Just a day after @evleaks dropped a render of the upcoming NVIDIA Shield Tablet, VideoCardz.com (a name only a writer for a site called Android Police is not allowed to make fun of) has burst any bubble the new slate had left to pop - by dropping a massive pile of leaked, high-quality slides. Yep, you're going to get all the details.

The short of it, for those of you in a hurry, is as follows - an 8" 1920x1200 tablet, Tegra K1 quad-core (A15, 32-bit) processor, 2GB of RAM, two models (Wi-Fi 16GB and LTE 32GB), $299 and $399 respectively, on sale in the US July 29th, Europe August 14th, with more regions this fall. Here are the specifics:

  • Price: $299 for Wi-Fi 16GB, $399 for LTE 32GB (Shield Controller is $59, sold separately)
  • Tegra K1 (quad-core A15) clocked at 2.2GHz
  • 2GB RAM
  • Wi-Fi and LTE models (Wi-Fi is A/B/G/N with 2x2 MIMO support)
  • LTE (US) model: bands 2, 4, 5, 7, 17 (AT&T and T-Mobile basically) - there is also a world LTE model (bands 1, 3, 7, 20)
  • 32GB of storage (LTE model) / 16GB storage Wi-Fi only model
  • 8" 1920x1200 IPS LCD display
  • NVIDIA DirectStylus 2 included
  • Front-facing stereo speakers with dual bass reflex ports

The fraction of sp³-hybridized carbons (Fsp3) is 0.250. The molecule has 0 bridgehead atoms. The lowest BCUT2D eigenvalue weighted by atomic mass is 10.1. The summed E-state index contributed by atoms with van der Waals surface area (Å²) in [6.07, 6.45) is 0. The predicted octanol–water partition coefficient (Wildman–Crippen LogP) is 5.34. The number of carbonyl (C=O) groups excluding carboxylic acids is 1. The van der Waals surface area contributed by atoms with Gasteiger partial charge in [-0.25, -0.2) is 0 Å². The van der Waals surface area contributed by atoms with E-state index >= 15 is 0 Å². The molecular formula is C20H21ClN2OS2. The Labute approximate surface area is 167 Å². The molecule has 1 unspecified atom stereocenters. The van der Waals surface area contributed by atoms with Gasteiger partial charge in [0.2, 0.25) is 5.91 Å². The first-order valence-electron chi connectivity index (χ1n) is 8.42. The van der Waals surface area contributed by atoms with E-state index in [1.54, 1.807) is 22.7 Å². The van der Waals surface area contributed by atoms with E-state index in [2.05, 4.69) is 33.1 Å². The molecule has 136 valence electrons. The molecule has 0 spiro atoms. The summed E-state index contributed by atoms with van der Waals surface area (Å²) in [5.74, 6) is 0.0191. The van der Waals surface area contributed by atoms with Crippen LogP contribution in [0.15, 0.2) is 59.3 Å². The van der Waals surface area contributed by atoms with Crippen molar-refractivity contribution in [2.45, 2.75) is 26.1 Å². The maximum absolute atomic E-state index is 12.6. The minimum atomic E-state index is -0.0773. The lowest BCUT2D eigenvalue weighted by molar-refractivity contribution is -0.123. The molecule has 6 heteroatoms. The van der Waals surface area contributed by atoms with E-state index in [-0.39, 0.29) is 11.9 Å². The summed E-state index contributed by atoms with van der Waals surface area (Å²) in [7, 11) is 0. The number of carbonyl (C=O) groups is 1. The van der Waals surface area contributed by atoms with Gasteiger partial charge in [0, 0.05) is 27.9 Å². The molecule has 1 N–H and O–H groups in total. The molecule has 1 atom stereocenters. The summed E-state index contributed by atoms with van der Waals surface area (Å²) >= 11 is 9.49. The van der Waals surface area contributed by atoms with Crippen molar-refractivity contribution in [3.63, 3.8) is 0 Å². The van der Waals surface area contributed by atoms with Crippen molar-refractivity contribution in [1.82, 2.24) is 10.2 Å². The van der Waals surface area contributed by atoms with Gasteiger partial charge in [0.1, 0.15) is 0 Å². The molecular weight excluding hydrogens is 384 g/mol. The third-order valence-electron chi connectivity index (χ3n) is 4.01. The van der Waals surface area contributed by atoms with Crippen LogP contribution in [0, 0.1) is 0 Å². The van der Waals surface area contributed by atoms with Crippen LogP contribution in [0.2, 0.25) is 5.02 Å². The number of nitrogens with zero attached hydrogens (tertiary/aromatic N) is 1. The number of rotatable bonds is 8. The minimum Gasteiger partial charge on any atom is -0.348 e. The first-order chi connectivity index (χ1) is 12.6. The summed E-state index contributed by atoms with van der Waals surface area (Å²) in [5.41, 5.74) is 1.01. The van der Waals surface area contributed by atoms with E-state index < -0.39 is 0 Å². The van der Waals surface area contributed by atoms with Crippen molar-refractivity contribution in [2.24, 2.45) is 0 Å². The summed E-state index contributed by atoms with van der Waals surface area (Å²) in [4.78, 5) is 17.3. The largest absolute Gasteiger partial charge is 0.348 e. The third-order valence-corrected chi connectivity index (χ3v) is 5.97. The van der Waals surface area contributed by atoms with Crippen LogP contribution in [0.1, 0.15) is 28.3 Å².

• MicroSD slot
  • 5MP front camera, 5MP rear camera
  • Bluetooth 4.0 LE
  • GPS
  • Mini HDMI 1.4a port
  • 19.75 Watt-hour battery (10 hours video playback estimated)
  • Direct OTA updates from NVIDIA

The Shield Controller works via Wi-Fi Direct, and promises significantly lower response times than Bluetooth controllers (around 10ms) with much higher data throughput, which might be necessary given it has a built-in headphone jack with voice chat support. At $60 (not included with the tablet), it's a steep price by any gamepad's standards, but given the extremely high quality of the original Shield's controls, I'm guessing this controller is more of the same, and that's good news.


There'll also be a Shield tablet cover priced at $40, which folds into a stand to prop up the tablet. All in all, the Shield Tablet looks like a pretty stellar piece of hardware priced to compete aggressively on performance and features for the dollar.


The "integrated magnesium thermal shield" is certainly interesting, though K1's robust 192-Kepler-core GPU is probably the reason behind that - running high-end Android games for hours at a time will undoubtedly warm things up. The bass reflex ports are also welcome news, hopefully meaning you can actually play a game using the built-in speakers without just hearing an endless stream of muddled explosions.

To see the rest of the slides and get some performance details on K1, head over to the source link, below.